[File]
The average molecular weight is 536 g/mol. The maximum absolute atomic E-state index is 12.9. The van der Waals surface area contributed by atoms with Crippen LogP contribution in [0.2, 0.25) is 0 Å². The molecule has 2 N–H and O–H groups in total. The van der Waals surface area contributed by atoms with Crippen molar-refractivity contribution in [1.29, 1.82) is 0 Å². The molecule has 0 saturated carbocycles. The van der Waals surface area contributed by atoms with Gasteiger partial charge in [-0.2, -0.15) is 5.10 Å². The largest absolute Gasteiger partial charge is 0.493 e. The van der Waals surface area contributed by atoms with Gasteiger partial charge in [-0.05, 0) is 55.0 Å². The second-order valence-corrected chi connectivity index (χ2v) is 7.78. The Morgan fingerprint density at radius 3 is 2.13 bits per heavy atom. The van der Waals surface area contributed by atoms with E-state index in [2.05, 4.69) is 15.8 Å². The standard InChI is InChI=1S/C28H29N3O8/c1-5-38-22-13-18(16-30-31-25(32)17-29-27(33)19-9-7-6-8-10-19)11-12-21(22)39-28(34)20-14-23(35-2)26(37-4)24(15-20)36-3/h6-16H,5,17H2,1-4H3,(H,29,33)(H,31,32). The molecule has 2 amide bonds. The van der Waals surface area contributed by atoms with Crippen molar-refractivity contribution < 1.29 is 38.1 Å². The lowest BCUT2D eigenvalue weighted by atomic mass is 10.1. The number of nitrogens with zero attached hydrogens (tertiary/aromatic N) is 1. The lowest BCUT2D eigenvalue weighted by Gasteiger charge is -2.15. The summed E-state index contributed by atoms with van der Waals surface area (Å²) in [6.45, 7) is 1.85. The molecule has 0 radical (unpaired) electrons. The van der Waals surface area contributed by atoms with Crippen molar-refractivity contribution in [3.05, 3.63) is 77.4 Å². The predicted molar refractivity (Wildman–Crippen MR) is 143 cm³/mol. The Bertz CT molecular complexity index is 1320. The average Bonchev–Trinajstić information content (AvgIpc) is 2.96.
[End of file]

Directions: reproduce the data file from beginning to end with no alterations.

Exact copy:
The average molecular weight is 536 g/mol. The maximum absolute atomic E-state index is 12.9. The van der Waals surface area contributed by atoms with Crippen LogP contribution in [0.2, 0.25) is 0 Å². The molecule has 2 N–H and O–H groups in total. The van der Waals surface area contributed by atoms with Crippen molar-refractivity contribution in [1.29, 1.82) is 0 Å². The molecule has 0 saturated carbocycles. The van der Waals surface area contributed by atoms with Gasteiger partial charge in [-0.2, -0.15) is 5.10 Å². The largest absolute Gasteiger partial charge is 0.493 e. The van der Waals surface area contributed by atoms with Gasteiger partial charge in [-0.05, 0) is 55.0 Å². The second-order valence-corrected chi connectivity index (χ2v) is 7.78. The Morgan fingerprint density at radius 3 is 2.13 bits per heavy atom. The van der Waals surface area contributed by atoms with E-state index in [2.05, 4.69) is 15.8 Å². The standard InChI is InChI=1S/C28H29N3O8/c1-5-38-22-13-18(16-30-31-25(32)17-29-27(33)19-9-7-6-8-10-19)11-12-21(22)39-28(34)20-14-23(35-2)26(37-4)24(15-20)36-3/h6-16H,5,17H2,1-4H3,(H,29,33)(H,31,32). The molecule has 2 amide bonds. The van der Waals surface area contributed by atoms with Crippen molar-refractivity contribution < 1.29 is 38.1 Å². The lowest BCUT2D eigenvalue weighted by atomic mass is 10.1. The number of nitrogens with zero attached hydrogens (tertiary/aromatic N) is 1. The lowest BCUT2D eigenvalue weighted by Gasteiger charge is -2.15. The summed E-state index contributed by atoms with van der Waals surface area (Å²) in [6.45, 7) is 1.85. The molecule has 0 radical (unpaired) electrons. The van der Waals surface area contributed by atoms with Crippen molar-refractivity contribution in [3.05, 3.63) is 77.4 Å². The predicted molar refractivity (Wildman–Crippen MR) is 143 cm³/mol. The Bertz CT molecular complexity index is 1320. The average Bonchev–Trinajstić information content (AvgIpc) is 2.96.